Through designing I constantly search for a balance point. As the texture, weight of different fabrics and structures are all important in their own right; as a designer it’s very important to find a balance point in that specific design that makes everything work together in harmony. Detail, structure… all play different roles and sometimes one of them is more dominant than the other. But saying that; this does not create a formula that’s relevant for every single design solution… what is important is that all the elements in that design works. That’s why I usually have a long-trial period before the designs in the collection are accomplished.
– Do you feel that there is connection between your designs and Turkish heritage?
Definitely there is, although sometimes the inspiration sources are more visible in the end design and sometimes it’s more hidden. Whether it’s the past or the present, all my ideas come from what’s going on around me: from friends, culture, memories, movies… I think my first ideas on fashion came through the people around me. My family, my mum, through observing their attitudes, the way they dress I wanted to almost capture it. This obviously had the elements of cultural heritage.
When it comes to the source of inspiration, I don’t put any boundaries around it. Anything or anyone can be an inspiration to me. It is usually a big pot of ideas. As soon as an idea comes to mind, I like to sketch it out. When you mix the ideas and blend them, there is this ethnic quality, mixed with a spiritual vibe. My process of putting together a collection is through many layers. You can have an initial inspiration and it’s never just one thing. It’s not so much of what sources you are inspired from but more of how you use them to make them your own. I always look into my childhood memories and bring out something very personal to me.
For me, the collections really depend on the seasonal mood I’m in… Some of the collections become more personal than others. Some of them have a more cultural edge… For other seasons I have longer researches, trips and visual references… In the past for example, I used to spend 3 months travelling through different villages and town in the Aegean region… For me, it was a way of getting to know the Turkish culture in a way that I had never experienced before…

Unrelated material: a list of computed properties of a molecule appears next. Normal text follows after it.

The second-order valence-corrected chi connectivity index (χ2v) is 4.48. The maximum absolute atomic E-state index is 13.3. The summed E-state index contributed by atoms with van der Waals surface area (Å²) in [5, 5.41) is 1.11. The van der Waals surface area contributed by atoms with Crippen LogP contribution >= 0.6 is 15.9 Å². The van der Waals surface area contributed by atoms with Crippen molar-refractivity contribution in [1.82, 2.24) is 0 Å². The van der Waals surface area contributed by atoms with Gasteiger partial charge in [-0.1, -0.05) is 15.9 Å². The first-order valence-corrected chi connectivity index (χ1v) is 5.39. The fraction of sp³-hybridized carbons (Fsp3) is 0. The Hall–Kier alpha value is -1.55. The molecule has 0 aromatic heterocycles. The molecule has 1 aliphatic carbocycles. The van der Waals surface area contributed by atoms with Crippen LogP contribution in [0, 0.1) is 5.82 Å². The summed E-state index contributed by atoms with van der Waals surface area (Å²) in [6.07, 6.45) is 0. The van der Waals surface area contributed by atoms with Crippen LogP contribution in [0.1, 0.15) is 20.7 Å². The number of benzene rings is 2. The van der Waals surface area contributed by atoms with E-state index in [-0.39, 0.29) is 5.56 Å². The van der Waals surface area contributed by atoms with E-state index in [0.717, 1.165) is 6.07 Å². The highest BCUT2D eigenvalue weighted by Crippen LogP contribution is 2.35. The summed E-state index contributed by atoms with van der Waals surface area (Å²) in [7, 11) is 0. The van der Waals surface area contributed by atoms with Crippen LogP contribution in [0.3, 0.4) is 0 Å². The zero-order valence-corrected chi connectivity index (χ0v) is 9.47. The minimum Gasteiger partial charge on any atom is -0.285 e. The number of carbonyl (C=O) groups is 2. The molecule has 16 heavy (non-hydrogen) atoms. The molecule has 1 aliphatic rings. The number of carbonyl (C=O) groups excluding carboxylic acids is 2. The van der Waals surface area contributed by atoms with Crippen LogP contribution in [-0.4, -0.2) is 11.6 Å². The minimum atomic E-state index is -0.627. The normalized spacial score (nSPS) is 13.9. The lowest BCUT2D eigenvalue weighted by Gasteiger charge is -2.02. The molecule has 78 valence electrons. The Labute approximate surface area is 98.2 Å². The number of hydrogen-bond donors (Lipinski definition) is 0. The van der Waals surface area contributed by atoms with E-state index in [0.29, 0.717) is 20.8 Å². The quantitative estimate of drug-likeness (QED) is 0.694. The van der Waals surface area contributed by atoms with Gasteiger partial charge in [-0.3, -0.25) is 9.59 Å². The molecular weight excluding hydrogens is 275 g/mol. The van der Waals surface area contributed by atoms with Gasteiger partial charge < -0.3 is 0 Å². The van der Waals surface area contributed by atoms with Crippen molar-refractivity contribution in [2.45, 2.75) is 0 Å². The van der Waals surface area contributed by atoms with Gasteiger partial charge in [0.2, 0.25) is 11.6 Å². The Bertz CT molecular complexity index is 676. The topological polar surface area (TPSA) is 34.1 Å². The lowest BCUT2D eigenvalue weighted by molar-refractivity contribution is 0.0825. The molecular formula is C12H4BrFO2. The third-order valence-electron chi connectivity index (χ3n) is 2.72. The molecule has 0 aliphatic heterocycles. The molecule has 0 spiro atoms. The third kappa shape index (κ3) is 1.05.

– One of the first images that comes to mind upon hearing your brand are beautifully dressed dolls. Dolls are known for being a symbol of beauty, naivety and fragility, yet you find your inspiration in overlooked women from history who portrayed great bravery and strength. What is the relationship between your fascination with dolls and the muses you draw from history?
For me the muses are a reflection of the season, I think choosing muses from the past somehow enables me to see their whole life and the impact they created in society later on. For me, a muse from the future is unknown and more like a fantasy rather than a reality. When I am inspired by the muses, there is always a thought process of how would they be if I bring them into today’s world. How would they dress or act…it is always a bridge between the past and present.
The muses are so important for me, as I always start building a collection around a character. I do choose muses that do not fit in their historical time line or sometimes I choose muses that are overlooked heroines of their time. For AW22, I was inspired by the peerless life and achievements of the medieval writer and historiographer Christine de Pisan, who advocated for women’s equality. Her works are considered to be some of the earliest feminist writings, including poetry, novels, biography and autobiography, as well as literary and political commentary. De Pisan became the first woman in France, and possibly in Europe, to earn a living solely by writing. I am fascinated by her timeless approach and wanted to bring her to our times.
– Are there any women from our time who inspire you?
My mum was and still is a huge source of inspiration for me. Not just as a strong woman who always wanted to stand on her feet and pursue a difficult career in order to create a life for herself, but also as an amazing creative human being. I am sure that my mum’s sense of fashion implanted something bigger in me. She was always very creative but her creativity was mostly hidden behind her identity as a doctor. Even though she was a very hard-working mother, she also had a strong vision of how her style should be and was never satisfied with the styles the stores at the time offered. So instead of getting frustrated, she decided to create outfits for herself. She learned how to knit and she created amazing skirts and dresses. When I look through our family albums, I could see how stylish my mum was and realise that as I was growing up, my initial ideas for fashion came through her. Through observing the way she dressed, I almost wanted to capture that style. This brings out something very personal to me.